Changes In Lottery Law Cause Concern Over Education Funding
Posted February 10, 2006
RALEIGH, N.C. — For months, lottery supporters touted the numbers game as a way to bolster North Carolina's education funding. They said it meant more cash for the classrooms and school construction.
"North Carolina has an education lottery," said Gov. Mike Easley.
When the lottery bill first passed, the provision stated revenues should supplement the education budget, rather than substitute for funds already allocated.
"They struck that language out of the lottery altogether," said John Rustin with the N.C. Family Policy Council, a conservative nonprofit group.
Rustin said the change could shortchange education funding.
"There's the concern the big shell game is going to take place," he said.
Without the provision, lawmakers still must put lottery proceeds into the education fund. But then they can dip into that same fund, pull out money and put it elsewhere.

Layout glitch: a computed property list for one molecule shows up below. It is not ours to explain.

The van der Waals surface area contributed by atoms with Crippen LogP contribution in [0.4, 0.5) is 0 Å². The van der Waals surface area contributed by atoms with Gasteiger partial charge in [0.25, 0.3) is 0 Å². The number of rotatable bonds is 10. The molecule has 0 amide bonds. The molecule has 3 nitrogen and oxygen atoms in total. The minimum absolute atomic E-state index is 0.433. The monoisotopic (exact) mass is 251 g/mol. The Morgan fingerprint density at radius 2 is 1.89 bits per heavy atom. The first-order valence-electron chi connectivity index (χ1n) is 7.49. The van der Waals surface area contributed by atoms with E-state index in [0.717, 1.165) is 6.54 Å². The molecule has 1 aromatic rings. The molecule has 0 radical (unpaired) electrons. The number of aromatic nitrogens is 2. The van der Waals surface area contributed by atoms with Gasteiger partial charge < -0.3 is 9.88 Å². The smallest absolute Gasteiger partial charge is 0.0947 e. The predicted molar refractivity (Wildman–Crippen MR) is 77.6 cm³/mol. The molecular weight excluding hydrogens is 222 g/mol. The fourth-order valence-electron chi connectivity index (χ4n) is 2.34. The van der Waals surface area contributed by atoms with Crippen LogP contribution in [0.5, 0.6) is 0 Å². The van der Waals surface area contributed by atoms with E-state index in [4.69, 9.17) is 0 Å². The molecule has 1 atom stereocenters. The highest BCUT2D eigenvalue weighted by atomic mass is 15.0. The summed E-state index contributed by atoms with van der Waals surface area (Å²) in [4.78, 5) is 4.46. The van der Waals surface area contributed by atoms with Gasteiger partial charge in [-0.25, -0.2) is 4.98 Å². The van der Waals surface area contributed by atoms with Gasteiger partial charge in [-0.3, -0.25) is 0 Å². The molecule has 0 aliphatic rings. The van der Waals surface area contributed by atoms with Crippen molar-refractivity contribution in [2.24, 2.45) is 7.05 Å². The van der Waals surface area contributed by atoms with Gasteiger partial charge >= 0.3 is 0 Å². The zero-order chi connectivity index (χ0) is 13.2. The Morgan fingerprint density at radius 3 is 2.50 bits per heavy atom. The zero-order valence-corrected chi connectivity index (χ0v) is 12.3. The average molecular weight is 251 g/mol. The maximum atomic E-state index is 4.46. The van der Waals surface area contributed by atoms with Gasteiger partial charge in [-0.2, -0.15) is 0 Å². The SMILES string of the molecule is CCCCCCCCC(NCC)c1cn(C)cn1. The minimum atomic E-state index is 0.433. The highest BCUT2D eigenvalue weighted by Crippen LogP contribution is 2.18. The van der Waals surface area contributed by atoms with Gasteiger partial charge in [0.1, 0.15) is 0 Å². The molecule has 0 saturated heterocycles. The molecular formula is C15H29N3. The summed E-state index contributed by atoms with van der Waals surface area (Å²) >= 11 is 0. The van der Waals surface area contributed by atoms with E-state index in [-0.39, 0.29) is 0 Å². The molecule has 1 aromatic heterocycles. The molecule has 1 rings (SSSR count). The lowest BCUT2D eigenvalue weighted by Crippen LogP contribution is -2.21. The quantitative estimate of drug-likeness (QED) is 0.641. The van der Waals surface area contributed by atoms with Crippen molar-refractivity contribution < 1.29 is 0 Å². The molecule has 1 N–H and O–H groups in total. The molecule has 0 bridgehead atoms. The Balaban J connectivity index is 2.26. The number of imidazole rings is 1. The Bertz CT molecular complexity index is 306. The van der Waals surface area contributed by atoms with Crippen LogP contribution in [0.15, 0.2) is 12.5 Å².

Rustin said the result is an education fund that is no better off than before a lottery. He believes this could also hurt school funding in other ways.
"Because the public has the perception that the lottery is providing all the educational needs, they're more reluctant to pass bond referendums for school construction," he said.
Late Friday, Easley's office said he's not worried about the change, because the law clearly defines how lottery money will pay for four new education initiatives. A spokesman said the governor will fight any effort to raid the existing education fund.